December 2nd, 2016 — On December 20, 1792, the whaling ship Asia was making its way through the Desolation Islands, in the Indian Ocean, when the crew decided to stop for lunch. According to the log keeper, the meal was a great success: “At 1 PM Sent our Boat on Shore After Some refreshments,” he wrote. “She returned with A Plenty of Woggins we Cooked Some for Supper.”
Right about now, you may be feeling peckish. But you may also be wondering: What in the world is a woggin?
New species are discovered all the time. Unknown old species—extinct ones, found as fossils and then plugged into our historical understanding of the world—turn up a lot, too. But every once in a while, all we have to go on is a word. New or old, known or unknown, no one knew what a woggin was until Judith Lund, whaling historian, decided to find out.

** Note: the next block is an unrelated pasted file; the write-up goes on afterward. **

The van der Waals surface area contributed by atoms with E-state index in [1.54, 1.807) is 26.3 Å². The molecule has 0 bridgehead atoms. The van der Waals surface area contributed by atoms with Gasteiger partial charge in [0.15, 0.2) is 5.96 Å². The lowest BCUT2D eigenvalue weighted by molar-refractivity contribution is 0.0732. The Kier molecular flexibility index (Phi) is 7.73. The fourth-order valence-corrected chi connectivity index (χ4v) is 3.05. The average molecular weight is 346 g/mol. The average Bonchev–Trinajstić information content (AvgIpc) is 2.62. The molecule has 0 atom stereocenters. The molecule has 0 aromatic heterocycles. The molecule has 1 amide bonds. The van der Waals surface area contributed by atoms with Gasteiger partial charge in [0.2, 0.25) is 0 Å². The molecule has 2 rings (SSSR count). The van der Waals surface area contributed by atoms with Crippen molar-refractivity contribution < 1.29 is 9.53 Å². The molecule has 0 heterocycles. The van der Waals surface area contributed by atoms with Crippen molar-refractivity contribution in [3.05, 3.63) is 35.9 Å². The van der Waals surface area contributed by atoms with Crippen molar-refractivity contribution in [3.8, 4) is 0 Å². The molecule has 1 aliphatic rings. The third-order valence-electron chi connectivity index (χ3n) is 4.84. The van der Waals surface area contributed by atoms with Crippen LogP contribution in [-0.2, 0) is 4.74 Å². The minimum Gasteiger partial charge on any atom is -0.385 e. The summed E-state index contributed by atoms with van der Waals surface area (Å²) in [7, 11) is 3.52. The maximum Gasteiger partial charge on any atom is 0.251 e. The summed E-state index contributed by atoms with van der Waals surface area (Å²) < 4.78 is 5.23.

Like all professionals, 18th-century whalers had their share of strange jargon. A “blanket” was a massive sheet of blubber. “Gurry” was the sludge of oil and guts that covered the deck after a kill, and a “gooney” was an albatross. Modern-day whaling historians depend on their knowledge of these terms to decode ship’s logs—vital for understanding the sailors’ day-to-day experiences, as well as gleaning overall trends. Being elbow-deep in whaleman slang is just part of the job.